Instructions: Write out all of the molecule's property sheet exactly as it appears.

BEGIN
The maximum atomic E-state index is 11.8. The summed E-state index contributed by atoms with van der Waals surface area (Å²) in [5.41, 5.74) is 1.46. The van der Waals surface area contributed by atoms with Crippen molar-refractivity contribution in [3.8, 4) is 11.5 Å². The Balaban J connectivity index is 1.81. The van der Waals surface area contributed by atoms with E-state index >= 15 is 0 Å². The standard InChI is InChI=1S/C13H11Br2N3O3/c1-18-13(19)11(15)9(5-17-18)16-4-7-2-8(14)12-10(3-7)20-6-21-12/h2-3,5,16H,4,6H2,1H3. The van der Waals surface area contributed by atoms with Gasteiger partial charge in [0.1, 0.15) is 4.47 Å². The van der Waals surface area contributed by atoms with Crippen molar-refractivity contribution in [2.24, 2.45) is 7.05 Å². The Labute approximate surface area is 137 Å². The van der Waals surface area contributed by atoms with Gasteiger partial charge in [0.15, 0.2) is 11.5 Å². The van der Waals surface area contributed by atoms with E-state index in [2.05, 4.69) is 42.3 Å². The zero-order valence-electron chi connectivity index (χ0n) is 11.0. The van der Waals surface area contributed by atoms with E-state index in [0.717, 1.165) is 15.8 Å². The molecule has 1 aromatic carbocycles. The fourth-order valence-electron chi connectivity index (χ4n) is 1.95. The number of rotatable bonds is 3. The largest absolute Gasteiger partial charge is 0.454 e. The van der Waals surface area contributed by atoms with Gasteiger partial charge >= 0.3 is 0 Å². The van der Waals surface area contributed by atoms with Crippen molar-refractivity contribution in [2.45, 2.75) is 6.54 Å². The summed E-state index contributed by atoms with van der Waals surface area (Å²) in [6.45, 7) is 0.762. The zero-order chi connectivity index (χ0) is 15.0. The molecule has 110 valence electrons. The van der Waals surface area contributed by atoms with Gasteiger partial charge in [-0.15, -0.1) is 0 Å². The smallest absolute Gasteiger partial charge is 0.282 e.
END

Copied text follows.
The maximum atomic E-state index is 11.8. The summed E-state index contributed by atoms with van der Waals surface area (Å²) in [5.41, 5.74) is 1.46. The van der Waals surface area contributed by atoms with Crippen molar-refractivity contribution in [3.8, 4) is 11.5 Å². The Balaban J connectivity index is 1.81. The van der Waals surface area contributed by atoms with E-state index >= 15 is 0 Å². The standard InChI is InChI=1S/C13H11Br2N3O3/c1-18-13(19)11(15)9(5-17-18)16-4-7-2-8(14)12-10(3-7)20-6-21-12/h2-3,5,16H,4,6H2,1H3. The van der Waals surface area contributed by atoms with Gasteiger partial charge in [0.1, 0.15) is 4.47 Å². The van der Waals surface area contributed by atoms with Crippen molar-refractivity contribution in [2.24, 2.45) is 7.05 Å². The Labute approximate surface area is 137 Å². The van der Waals surface area contributed by atoms with Gasteiger partial charge in [0.15, 0.2) is 11.5 Å². The van der Waals surface area contributed by atoms with E-state index in [2.05, 4.69) is 42.3 Å². The zero-order valence-electron chi connectivity index (χ0n) is 11.0. The van der Waals surface area contributed by atoms with E-state index in [0.717, 1.165) is 15.8 Å². The molecule has 1 aromatic carbocycles. The fourth-order valence-electron chi connectivity index (χ4n) is 1.95. The number of rotatable bonds is 3. The largest absolute Gasteiger partial charge is 0.454 e. The van der Waals surface area contributed by atoms with Gasteiger partial charge >= 0.3 is 0 Å². The van der Waals surface area contributed by atoms with Crippen molar-refractivity contribution in [2.45, 2.75) is 6.54 Å². The summed E-state index contributed by atoms with van der Waals surface area (Å²) in [6.45, 7) is 0.762. The zero-order chi connectivity index (χ0) is 15.0. The molecule has 110 valence electrons. The van der Waals surface area contributed by atoms with Gasteiger partial charge in [-0.15, -0.1) is 0 Å². The smallest absolute Gasteiger partial charge is 0.282 e.